At the start our choreographer Karen had the dancers doing all sorts of crazy and fascinating tasks. Numbering the corners and walls of our rooms 0-9 and then dancing out our phone number, rolling up in duvets, climbing through windows, hanging on doorframes, dancing with brooms, tennis balls, sheets. It was really an exploration of our homes while being aware of inputs from the news or the progression of the pandemic which we wanted to document. As we were arriving at this final version of the show “Unlocked”, we refined the material that we had and focused on what would read well to the audience. What aspects would they relate to and how can we communicate with them. We don’t want it to be too abstract that people don’t get it - we want an audience who might not usually watch dance to be able to understand it. We’ve added a section at the end called ‘Reflections’. We asked a cross section of people for their own reflections on lockdown to inform us and then have included these in the sound-track of the show. It’s very moving.

Photo by Katie Hutch Photography
Naturally, the lockdowns impacted heavily on the dance world but how did you manage to remain creative during that period?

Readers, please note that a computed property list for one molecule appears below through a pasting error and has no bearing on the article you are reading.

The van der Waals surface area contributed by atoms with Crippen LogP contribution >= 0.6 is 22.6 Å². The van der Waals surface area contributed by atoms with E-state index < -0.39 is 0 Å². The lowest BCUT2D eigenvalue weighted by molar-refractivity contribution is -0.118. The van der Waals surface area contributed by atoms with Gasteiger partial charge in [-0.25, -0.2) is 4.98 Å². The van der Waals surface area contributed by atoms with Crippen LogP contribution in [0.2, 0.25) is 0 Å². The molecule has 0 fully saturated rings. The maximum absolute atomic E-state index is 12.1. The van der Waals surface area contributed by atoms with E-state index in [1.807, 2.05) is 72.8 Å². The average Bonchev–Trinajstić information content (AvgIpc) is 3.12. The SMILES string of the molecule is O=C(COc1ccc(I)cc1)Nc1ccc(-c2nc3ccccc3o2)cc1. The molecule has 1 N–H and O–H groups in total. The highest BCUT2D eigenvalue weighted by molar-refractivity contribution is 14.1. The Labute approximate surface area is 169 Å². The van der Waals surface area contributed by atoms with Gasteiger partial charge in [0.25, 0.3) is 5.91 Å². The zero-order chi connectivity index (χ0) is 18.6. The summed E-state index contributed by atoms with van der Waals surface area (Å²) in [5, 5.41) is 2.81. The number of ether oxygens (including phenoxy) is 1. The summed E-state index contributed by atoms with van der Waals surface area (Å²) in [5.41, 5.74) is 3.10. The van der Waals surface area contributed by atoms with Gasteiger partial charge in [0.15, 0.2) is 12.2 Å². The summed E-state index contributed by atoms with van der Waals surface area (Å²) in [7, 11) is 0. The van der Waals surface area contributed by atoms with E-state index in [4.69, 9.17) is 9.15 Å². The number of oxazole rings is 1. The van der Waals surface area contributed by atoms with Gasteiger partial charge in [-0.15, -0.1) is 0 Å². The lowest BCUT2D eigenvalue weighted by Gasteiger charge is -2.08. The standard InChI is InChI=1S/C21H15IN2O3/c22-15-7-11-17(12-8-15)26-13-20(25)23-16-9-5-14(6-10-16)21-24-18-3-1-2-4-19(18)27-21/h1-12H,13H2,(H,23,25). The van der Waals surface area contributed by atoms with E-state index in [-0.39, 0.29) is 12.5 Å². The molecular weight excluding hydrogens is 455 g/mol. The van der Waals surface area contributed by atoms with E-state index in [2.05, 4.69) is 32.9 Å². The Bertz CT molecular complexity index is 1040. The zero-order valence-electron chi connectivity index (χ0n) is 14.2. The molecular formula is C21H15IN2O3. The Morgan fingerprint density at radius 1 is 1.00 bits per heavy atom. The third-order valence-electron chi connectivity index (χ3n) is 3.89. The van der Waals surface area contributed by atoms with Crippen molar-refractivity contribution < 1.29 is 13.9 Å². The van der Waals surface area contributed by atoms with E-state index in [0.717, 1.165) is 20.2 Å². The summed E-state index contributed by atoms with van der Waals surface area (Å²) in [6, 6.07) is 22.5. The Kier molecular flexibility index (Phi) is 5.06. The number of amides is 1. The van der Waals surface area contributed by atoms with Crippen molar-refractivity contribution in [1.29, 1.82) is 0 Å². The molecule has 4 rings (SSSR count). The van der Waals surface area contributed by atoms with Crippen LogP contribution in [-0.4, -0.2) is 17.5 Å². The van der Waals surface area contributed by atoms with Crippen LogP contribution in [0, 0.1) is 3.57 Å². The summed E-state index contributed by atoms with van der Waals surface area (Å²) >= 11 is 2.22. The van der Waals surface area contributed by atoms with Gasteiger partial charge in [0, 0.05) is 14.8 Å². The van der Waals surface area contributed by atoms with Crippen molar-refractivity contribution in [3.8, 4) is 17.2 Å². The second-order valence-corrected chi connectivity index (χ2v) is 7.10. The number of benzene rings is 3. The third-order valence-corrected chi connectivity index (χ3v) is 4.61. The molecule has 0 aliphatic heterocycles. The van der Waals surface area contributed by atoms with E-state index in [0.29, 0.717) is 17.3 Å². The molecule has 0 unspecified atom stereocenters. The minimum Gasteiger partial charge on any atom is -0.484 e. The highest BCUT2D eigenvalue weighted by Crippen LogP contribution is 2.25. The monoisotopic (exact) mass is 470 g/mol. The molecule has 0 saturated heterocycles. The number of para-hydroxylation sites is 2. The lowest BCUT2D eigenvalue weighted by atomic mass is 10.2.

Looking back, I still can’t quite believe how we adapted in that time. I think everyone had to decide whether to just press pause and wait for things to open up again, or to embrace it and adapt. As a director of a dance agency, myself and my co-director Jenny Logan felt responsible for the dancers in our network and as entrepreneurs, we took the decision to look for creative ways to support our fellow dancers. We started fun “Dancercise” sessions led by various dancers, we made a ‘dancers version’ of the toilet roll throw video with a pointe shoe, and we put on a Dance Exchange session with professional dancers in Uganda who taught our dancers Afrobeats choreo and we taught them contemporary. The internet connection was terrible but it was such an amazing opportunity to connect with different dance networks across the world who were all going through the same thing.